United Nations Secretary-General Kofi Annan has urged Iran to move toward resuming negotiations with the West over its nuclear program and warned against escalation of the dispute. Annan made his comments on 13 February at the White House in Washington after a 45-minute meeting with U.S. President George W. Bush. The two leaders also discussed the Middle East peace process and the humanitarian crisis in Somalia.
WASHINGTON, 13 February 2006 (RFE/RL) -- Annan said Iran must change its public stance before the UN's International Atomic Energy Agency, or IAEA, meets next month to decide whether to refer Iran to the UN Security Council for possible sanctions.
"I hope [that] between now and the time the atomic agency [IAEA] issues its next report, there will be indications and steps from the Iranian side to indicate that negotiations are not dead, and that both sides can come back to the table and find a way out of this crisis," Annan said. "We need to be able to work -- resolve it, and I hope there will be no steps taken to escalate the situation."
Threats From Tehran
Iran says its nuclear program is aimed solely at generating nuclear power, but the United States and Europe suspect it is a cover for an atomic weapons program. In the wake of the IAEA's decision to refer the matter to the UN Security Council, Iran vowed to resume uranium enrichment, and some reports indicate that procedure has begun, at least on a small scale.
Further, Iranian President Mahmoud Ahmadinejad says his government is postponing talks with the Russian government on possibly defusing the issue by having Moscow take over enrichment efforts on Tehran's behalf.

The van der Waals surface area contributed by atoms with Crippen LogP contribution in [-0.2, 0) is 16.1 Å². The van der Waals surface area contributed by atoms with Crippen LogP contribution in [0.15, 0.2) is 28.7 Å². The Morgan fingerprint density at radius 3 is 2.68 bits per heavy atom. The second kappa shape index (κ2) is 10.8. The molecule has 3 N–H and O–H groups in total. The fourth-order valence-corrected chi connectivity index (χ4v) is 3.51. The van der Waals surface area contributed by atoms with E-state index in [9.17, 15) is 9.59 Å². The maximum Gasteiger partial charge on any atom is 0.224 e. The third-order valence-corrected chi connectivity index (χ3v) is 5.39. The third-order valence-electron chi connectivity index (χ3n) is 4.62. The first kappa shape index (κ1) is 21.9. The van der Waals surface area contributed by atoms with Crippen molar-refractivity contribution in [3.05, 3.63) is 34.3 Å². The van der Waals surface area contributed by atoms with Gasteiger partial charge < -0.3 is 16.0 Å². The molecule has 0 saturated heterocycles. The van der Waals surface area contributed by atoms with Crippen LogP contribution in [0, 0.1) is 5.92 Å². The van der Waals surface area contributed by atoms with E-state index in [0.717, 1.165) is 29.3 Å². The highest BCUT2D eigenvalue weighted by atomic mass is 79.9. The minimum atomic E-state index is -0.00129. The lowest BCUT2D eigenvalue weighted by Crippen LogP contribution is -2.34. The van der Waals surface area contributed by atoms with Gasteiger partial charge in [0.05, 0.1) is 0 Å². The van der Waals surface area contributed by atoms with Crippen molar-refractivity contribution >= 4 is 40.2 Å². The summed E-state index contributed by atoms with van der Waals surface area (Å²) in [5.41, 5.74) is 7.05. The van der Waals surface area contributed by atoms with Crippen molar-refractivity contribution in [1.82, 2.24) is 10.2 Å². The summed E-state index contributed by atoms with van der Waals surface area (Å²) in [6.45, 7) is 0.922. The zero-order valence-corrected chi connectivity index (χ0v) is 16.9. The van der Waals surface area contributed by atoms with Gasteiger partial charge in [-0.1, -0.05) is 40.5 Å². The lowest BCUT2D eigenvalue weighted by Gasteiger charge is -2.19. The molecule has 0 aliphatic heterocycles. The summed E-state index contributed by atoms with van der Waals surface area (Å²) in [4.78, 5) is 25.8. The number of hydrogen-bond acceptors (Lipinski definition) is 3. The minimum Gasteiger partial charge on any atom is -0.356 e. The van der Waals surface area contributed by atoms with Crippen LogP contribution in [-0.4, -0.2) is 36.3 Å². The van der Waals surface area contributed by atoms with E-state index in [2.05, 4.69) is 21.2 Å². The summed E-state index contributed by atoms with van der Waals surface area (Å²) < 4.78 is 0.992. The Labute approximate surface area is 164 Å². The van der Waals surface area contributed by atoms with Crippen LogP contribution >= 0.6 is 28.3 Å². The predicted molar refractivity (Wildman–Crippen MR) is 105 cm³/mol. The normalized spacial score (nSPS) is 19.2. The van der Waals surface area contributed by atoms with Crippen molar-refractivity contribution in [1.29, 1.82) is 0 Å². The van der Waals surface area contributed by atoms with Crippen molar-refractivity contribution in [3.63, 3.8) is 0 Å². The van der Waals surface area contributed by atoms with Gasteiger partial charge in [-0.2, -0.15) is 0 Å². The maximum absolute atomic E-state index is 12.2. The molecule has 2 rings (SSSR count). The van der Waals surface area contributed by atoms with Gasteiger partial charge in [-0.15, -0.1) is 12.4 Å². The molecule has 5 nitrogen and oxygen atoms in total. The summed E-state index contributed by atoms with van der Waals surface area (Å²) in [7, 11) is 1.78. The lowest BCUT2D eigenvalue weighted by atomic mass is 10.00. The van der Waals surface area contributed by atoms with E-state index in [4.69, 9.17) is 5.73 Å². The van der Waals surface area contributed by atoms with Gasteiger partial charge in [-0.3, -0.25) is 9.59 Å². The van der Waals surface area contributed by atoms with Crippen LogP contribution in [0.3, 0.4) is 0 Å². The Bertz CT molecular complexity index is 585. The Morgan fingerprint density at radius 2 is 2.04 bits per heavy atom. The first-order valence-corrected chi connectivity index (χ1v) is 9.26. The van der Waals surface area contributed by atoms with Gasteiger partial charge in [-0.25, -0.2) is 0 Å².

Ahmadinejad says Iran may withdraw from the nuclear Non-Proliferation Treaty, or NPT, altogether. He made that threat on 11 February at a rally in Tehran.
"The Islamic Republic's policy has been to follow its nuclear efforts in the framework of [the IAEA] and the NPT. However, if we find out they are going to take advantage of these regulations to destroy the rights of the Iranian people, you should know that the Iranian nation will reconsider its policy."
Optimism About Hamas
At the White House, Annan and Bush said they also discussed the Israeli-Palestinian conflict and the January Palestinian election, in which the militant group Hamas won a majority of seats in parliament.
Bush said he hoped democracy and freedom would prevail in the region, but did not elaborate.
Annan expressed optimism that Hamas would move away from militancy and become a fully fledged political party along the lines of the four backers of the so-called "road map" for peace. The group, known as the Quartet, includes the European Union, the UN, Russia, and the United States.
"I think there is an opportunity here for Hamas to transform itself into a political party and work with the international community and the Israeli government," Annan said.
Peacekeeping In Darfur
Annan and Bush also said they agreed to work with other nations to help set up an adequate peacekeeping force in the Darfur region, in the African nation of Sudan, where tens of thousands of people have died and an estimated 2 million have been driven from their homes.
Annan has previously urged the United States to take a leading role in the Darfur peacekeeping mission, but today he said it is too early to plan specifics of the effort.
Many observers expected Annan and Bush to discuss the tide of worldwide Muslim anger over published cartoons depicting the Prophet Muhammad. But neither man mentioned the issue after their meeting.
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